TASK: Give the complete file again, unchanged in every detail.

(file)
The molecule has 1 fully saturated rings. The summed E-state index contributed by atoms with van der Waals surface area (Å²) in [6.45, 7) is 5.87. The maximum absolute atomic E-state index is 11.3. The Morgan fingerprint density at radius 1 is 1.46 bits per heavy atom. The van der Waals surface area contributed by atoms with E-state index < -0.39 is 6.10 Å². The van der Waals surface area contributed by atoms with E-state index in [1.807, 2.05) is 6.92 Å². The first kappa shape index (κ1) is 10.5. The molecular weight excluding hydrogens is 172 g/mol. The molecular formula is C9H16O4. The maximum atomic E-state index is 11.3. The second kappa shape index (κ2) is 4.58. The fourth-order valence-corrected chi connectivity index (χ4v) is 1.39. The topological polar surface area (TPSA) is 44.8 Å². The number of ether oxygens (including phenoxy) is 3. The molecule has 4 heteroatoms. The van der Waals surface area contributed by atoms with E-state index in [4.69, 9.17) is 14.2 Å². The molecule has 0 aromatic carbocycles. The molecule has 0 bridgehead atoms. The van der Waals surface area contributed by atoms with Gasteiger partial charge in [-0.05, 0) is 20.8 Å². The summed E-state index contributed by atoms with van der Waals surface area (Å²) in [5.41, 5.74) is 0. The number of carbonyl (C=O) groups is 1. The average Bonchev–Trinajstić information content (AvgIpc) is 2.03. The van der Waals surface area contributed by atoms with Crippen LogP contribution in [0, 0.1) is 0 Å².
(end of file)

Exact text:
The molecule has 1 fully saturated rings. The summed E-state index contributed by atoms with van der Waals surface area (Å²) in [6.45, 7) is 5.87. The maximum absolute atomic E-state index is 11.3. The Morgan fingerprint density at radius 1 is 1.46 bits per heavy atom. The van der Waals surface area contributed by atoms with E-state index < -0.39 is 6.10 Å². The van der Waals surface area contributed by atoms with E-state index in [1.807, 2.05) is 6.92 Å². The first kappa shape index (κ1) is 10.5. The molecular weight excluding hydrogens is 172 g/mol. The molecular formula is C9H16O4. The maximum atomic E-state index is 11.3. The second kappa shape index (κ2) is 4.58. The fourth-order valence-corrected chi connectivity index (χ4v) is 1.39. The topological polar surface area (TPSA) is 44.8 Å². The number of ether oxygens (including phenoxy) is 3. The molecule has 4 heteroatoms. The van der Waals surface area contributed by atoms with E-state index in [4.69, 9.17) is 14.2 Å². The molecule has 0 aromatic carbocycles. The molecule has 0 bridgehead atoms. The van der Waals surface area contributed by atoms with Gasteiger partial charge in [-0.05, 0) is 20.8 Å². The summed E-state index contributed by atoms with van der Waals surface area (Å²) in [5.41, 5.74) is 0. The number of carbonyl (C=O) groups is 1. The average Bonchev–Trinajstić information content (AvgIpc) is 2.03. The van der Waals surface area contributed by atoms with Crippen LogP contribution in [0, 0.1) is 0 Å².